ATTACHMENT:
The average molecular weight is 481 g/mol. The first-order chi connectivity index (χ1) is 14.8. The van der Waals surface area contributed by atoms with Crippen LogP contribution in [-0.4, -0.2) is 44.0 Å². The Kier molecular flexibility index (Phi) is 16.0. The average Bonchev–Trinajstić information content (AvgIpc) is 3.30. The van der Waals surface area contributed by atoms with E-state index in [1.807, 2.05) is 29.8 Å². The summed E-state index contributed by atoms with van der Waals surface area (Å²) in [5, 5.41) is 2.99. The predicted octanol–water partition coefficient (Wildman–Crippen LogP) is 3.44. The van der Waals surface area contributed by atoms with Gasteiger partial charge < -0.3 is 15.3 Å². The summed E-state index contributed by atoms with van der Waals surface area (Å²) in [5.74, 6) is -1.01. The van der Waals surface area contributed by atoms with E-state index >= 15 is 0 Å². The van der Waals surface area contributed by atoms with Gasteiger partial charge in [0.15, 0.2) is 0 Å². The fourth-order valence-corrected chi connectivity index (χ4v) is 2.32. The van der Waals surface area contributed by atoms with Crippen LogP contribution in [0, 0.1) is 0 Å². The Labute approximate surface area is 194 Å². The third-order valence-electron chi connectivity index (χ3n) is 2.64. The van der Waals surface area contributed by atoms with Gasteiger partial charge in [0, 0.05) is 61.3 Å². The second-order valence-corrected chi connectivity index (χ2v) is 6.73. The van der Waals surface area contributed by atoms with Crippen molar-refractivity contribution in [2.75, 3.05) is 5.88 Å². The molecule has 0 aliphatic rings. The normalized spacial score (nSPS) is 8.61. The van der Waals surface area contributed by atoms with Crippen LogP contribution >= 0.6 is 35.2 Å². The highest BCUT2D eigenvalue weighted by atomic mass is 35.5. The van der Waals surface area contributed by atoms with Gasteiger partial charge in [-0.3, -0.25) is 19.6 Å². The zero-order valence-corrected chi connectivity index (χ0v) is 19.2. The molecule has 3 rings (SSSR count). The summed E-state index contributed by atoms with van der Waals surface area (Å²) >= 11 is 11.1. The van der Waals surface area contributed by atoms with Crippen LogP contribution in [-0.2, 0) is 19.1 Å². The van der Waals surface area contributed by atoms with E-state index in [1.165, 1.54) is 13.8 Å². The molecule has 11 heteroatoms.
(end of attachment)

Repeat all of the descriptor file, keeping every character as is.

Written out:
The average molecular weight is 481 g/mol. The first-order chi connectivity index (χ1) is 14.8. The van der Waals surface area contributed by atoms with Crippen LogP contribution in [-0.4, -0.2) is 44.0 Å². The Kier molecular flexibility index (Phi) is 16.0. The average Bonchev–Trinajstić information content (AvgIpc) is 3.30. The van der Waals surface area contributed by atoms with E-state index in [1.807, 2.05) is 29.8 Å². The summed E-state index contributed by atoms with van der Waals surface area (Å²) in [5, 5.41) is 2.99. The predicted octanol–water partition coefficient (Wildman–Crippen LogP) is 3.44. The van der Waals surface area contributed by atoms with Gasteiger partial charge < -0.3 is 15.3 Å². The summed E-state index contributed by atoms with van der Waals surface area (Å²) in [5.74, 6) is -1.01. The van der Waals surface area contributed by atoms with E-state index >= 15 is 0 Å². The van der Waals surface area contributed by atoms with Gasteiger partial charge in [0.15, 0.2) is 0 Å². The fourth-order valence-corrected chi connectivity index (χ4v) is 2.32. The van der Waals surface area contributed by atoms with Crippen LogP contribution in [0, 0.1) is 0 Å². The Labute approximate surface area is 194 Å². The third-order valence-electron chi connectivity index (χ3n) is 2.64. The van der Waals surface area contributed by atoms with Gasteiger partial charge in [0, 0.05) is 61.3 Å². The second-order valence-corrected chi connectivity index (χ2v) is 6.73. The van der Waals surface area contributed by atoms with Crippen molar-refractivity contribution in [2.75, 3.05) is 5.88 Å². The molecule has 0 aliphatic rings. The normalized spacial score (nSPS) is 8.61. The van der Waals surface area contributed by atoms with Crippen LogP contribution >= 0.6 is 35.2 Å². The highest BCUT2D eigenvalue weighted by atomic mass is 35.5. The van der Waals surface area contributed by atoms with Gasteiger partial charge in [-0.3, -0.25) is 19.6 Å². The zero-order valence-corrected chi connectivity index (χ0v) is 19.2. The molecule has 3 rings (SSSR count). The summed E-state index contributed by atoms with van der Waals surface area (Å²) >= 11 is 11.1. The van der Waals surface area contributed by atoms with Crippen LogP contribution in [-0.2, 0) is 19.1 Å². The van der Waals surface area contributed by atoms with E-state index in [1.165, 1.54) is 13.8 Å². The molecule has 11 heteroatoms.